Optimization of PS script (Get-Hotfix)

Could you please help me in optimizing the following script (goal of the script: detemine date of last hotfix):

(Get-HotFix | Sort-Object -Property InstalledOn)[-1] | out-file -LiteralPath "d:\temp\ms_update.log"  -Width 160 -Encoding ASCII -Force
(gc "d:\temp\ms_update.log") | ? {$_.trim() -ne "" } | Select-String  -pattern ":" | set-content "d:\temp\ms_update.log"
$lastline = [IO.File]::ReadAllText("d:\temp\ms_update.log")

  • How to transform it into a script not using a workfile?

  • How can I include -ErrorAction SilentlyContinue?

  • How to handle a status where no hotfixes are installed yet?

  • General question: Is there a general solution to delete empty lines from any output (e.g. Get-CimInstance) without using a workfile?

Many thanks - Michael

There should not be a need for using a temp file for this request. Everything can be done in memory.

$HotFixes = Get-HotFix
if($HotFixes) { //True if there are results [not empty]
    ($HotFixes | Sort-Object -Property InstalledOn -Desc)[0].InstalledOn

This will return a long datatime formatted string. If you prefer a short date you can wrap the ($HotFixes line in another set of parenthesis and add .ToShortDateString()

Thanks! But how to handle the operations on the result without having a file:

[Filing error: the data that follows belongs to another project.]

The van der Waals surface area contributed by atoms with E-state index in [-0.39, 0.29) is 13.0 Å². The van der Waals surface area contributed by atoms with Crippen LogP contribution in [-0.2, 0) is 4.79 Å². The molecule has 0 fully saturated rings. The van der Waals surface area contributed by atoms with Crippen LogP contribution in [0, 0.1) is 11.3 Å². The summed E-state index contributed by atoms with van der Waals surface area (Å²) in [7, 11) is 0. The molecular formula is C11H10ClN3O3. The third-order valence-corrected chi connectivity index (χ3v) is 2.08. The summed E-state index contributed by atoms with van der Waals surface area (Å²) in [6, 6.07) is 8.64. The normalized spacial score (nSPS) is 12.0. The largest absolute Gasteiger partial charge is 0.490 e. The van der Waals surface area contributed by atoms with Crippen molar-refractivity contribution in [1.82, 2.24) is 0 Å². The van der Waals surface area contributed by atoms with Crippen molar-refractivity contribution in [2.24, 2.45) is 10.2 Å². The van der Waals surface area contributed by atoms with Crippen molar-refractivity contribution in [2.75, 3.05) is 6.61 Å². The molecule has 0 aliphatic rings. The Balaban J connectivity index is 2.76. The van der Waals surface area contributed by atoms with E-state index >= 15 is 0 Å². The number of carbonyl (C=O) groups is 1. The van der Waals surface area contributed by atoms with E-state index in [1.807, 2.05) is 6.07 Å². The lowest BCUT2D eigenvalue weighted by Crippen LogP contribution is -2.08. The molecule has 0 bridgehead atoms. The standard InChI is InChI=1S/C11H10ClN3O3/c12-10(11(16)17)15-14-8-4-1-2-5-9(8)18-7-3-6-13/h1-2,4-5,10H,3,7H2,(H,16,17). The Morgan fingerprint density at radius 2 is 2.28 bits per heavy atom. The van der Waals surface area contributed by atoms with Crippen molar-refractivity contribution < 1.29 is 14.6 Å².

delete empty lines
$lastline = [IO.File]::ReadAllText("d:\temp\ms_update.log")


He just showed you how to pull the latest date without a file. Did you even try his suggestion? My advice to you is stop treating powershell like text. Powershell works with objects. You keep turning it into text and outputting it vs extracting the info you desire from the rich objects at your disposal

Yes - neemober’s suggestions works fine and yes: I am comng from FORTRAN / batch programminf and thus do not thi´ink object-orieented until now.

The goal of the script (as it is called by batch) is to set the exit-code to $lastdate. Is there any way to perform this “object-poriented”?

Thanks - Michael

PowerShell is object oriented as is the code I suggested. You can call that code without a batch script if I am understanding you correctly. Also it’s returning the date, so unsure why it needs to be stored as an exit code which is an integer value only

My explanation was “a little bit wrong”: The calling batch needs the difference in days between two dates (which is an integer).
Why calling PS from batch: I have a batch based system grown in 20 years and try to switch step by step to Powershell. Doing this in ne big step is not possible due to my capacities.

Thanks - Michael

So you need the difference between what two dates?

My script is running and gives the correct result (true/false dependent on the nummer of days since last hotfix):

	[string]$Days ="",
	[string]$Workfile =""

(Get-HotFix | Sort-Object -Property InstalledOn)[-1] | out-file -LiteralPath "$Workfile"  -Width 160 -Encoding ASCII -Force 
(gc "$Workfile") | ? {$_.trim() -ne "" } | Select-String  -pattern ":" | set-content "$Workfile"
$lastline = [IO.File]::ReadAllText("$Workfile") 
$datum=-(New-TimeSpan -End $lastdate)
if ($AnzahlTage -gt $Days) {exit 0} else {exit 1}

but: It looks old-fashioned (specially the usage of a workfile)

Thanks - Michael

This returns the number of days since the last patch

$HotFixes = Get-HotFix
if($HotFixes) {
    $LastHotFixDate = ($HotFixes | Sort-Object -Property InstalledOn -Desc)[0].InstalledOn
    (New-TimeSpan -Start $LastHotFixDate -End (Get-Date)).Days

Great support! This will help me much on my way to object oriented thinking / programming.

Thanks again - Michael